Bird populations of a desert scrub area in southern New Mexico

TitleBird populations of a desert scrub area in southern New Mexico
Publication TypeThesis
Year of Publication1965
AuthorsMaze RL
Date Published1965
UniversityNew Mexico State University
CityLas Cruces, New Mexico
Thesis TypeM.S. Thesis
Call Number00211
Keywordsbird population,scrub area, bird, habitat preference, bird, population densities, bird, species composition, desert scrub area, dissertation, dissertations, technique, bird censusing, theses, thesis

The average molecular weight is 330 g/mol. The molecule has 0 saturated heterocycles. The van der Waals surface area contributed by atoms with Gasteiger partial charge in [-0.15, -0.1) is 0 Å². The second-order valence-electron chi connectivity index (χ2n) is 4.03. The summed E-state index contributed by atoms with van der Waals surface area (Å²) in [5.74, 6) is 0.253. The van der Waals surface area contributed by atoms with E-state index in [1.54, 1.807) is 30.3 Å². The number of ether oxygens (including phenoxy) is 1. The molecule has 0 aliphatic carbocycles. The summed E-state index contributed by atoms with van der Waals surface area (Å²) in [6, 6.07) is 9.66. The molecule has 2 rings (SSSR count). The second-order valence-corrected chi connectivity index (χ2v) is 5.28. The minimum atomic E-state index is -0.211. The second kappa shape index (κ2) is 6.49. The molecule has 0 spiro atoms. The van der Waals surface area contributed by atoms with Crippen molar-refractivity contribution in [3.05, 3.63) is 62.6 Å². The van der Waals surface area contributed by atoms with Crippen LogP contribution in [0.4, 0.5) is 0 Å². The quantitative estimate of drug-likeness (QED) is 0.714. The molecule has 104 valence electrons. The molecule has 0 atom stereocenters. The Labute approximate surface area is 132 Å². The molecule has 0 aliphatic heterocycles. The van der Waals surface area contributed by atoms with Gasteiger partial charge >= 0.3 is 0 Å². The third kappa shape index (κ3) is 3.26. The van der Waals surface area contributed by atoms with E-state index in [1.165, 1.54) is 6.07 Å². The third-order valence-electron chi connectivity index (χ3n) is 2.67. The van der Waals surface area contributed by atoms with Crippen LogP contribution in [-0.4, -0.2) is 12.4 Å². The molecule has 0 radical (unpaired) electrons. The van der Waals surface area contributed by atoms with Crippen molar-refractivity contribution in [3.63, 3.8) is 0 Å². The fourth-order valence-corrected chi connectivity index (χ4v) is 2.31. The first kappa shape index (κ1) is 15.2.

AbstractComposition, habitat preference, and population densities of the avifauna in a desert scrub area in southern New Mexico were studied. Censusing was done by cruising and mapping on a grid covering one square mile. Nine different species nested on the area during the study. Composition of the avifauna appears to be mainly dependent on the diversity of vegetation. Absence of trees and lack of dense vegetation have influenced the composition such that other species which nest in southern New Mexico do not nest on the uplands. Black-throated Sparrows maintained the highest densities, followed by Mourning Doves, Verdins, and Black-tailed Gnatcatchers. Major factors influencing densities appear to be availability of plants suitable for nesting, primary productivity of the general area, and size and efficiency of territories. Most birds nested in the more mesic arroyos. Sparse vegetation on upland areas apparently discouraged utilization by species other than Mourning Doves. Distribution of species appears responsive to distribution of nest-site plants and to abundance and profile of vegetation in the vicinity of nest sites. In species composition the avifauna is similar to those of other areas, arid and non-arid. Differences are correlated with vegetation differences. Desert regions support lower densities than more mesic environments.